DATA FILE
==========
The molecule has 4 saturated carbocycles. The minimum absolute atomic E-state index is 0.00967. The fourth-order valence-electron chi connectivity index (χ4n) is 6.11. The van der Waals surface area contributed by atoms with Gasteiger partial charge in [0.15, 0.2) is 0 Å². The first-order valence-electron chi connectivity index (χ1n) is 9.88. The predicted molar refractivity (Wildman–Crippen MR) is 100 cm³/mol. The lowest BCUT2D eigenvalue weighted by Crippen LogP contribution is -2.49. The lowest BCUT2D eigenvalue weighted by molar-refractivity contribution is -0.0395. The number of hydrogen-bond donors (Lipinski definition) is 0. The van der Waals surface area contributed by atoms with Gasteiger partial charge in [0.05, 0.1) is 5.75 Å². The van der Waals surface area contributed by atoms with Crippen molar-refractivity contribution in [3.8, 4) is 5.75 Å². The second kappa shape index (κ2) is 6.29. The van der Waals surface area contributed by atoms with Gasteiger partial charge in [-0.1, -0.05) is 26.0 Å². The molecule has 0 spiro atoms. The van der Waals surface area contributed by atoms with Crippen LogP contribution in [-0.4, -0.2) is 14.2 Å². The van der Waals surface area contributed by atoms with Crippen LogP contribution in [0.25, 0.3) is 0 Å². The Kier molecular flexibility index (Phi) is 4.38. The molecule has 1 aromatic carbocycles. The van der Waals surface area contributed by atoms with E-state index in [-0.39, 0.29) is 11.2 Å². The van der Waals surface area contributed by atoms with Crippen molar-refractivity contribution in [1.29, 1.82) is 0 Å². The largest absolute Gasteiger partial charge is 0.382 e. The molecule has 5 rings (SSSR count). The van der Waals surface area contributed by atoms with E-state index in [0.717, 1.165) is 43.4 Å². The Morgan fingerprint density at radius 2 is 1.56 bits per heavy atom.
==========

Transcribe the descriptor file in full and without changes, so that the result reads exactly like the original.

The molecule has 4 saturated carbocycles. The minimum absolute atomic E-state index is 0.00967. The fourth-order valence-electron chi connectivity index (χ4n) is 6.11. The van der Waals surface area contributed by atoms with Gasteiger partial charge in [0.15, 0.2) is 0 Å². The first-order valence-electron chi connectivity index (χ1n) is 9.88. The predicted molar refractivity (Wildman–Crippen MR) is 100 cm³/mol. The lowest BCUT2D eigenvalue weighted by Crippen LogP contribution is -2.49. The lowest BCUT2D eigenvalue weighted by molar-refractivity contribution is -0.0395. The number of hydrogen-bond donors (Lipinski definition) is 0. The van der Waals surface area contributed by atoms with Gasteiger partial charge in [0.05, 0.1) is 5.75 Å². The van der Waals surface area contributed by atoms with Crippen molar-refractivity contribution in [3.8, 4) is 5.75 Å². The second kappa shape index (κ2) is 6.29. The van der Waals surface area contributed by atoms with Gasteiger partial charge in [-0.1, -0.05) is 26.0 Å². The molecule has 0 spiro atoms. The van der Waals surface area contributed by atoms with Crippen LogP contribution in [-0.4, -0.2) is 14.2 Å². The van der Waals surface area contributed by atoms with Crippen LogP contribution in [0.25, 0.3) is 0 Å². The Kier molecular flexibility index (Phi) is 4.38. The molecule has 1 aromatic carbocycles. The van der Waals surface area contributed by atoms with E-state index in [-0.39, 0.29) is 11.2 Å². The van der Waals surface area contributed by atoms with Crippen molar-refractivity contribution in [1.29, 1.82) is 0 Å². The largest absolute Gasteiger partial charge is 0.382 e. The molecule has 5 rings (SSSR count). The van der Waals surface area contributed by atoms with E-state index in [0.717, 1.165) is 43.4 Å². The Morgan fingerprint density at radius 2 is 1.56 bits per heavy atom.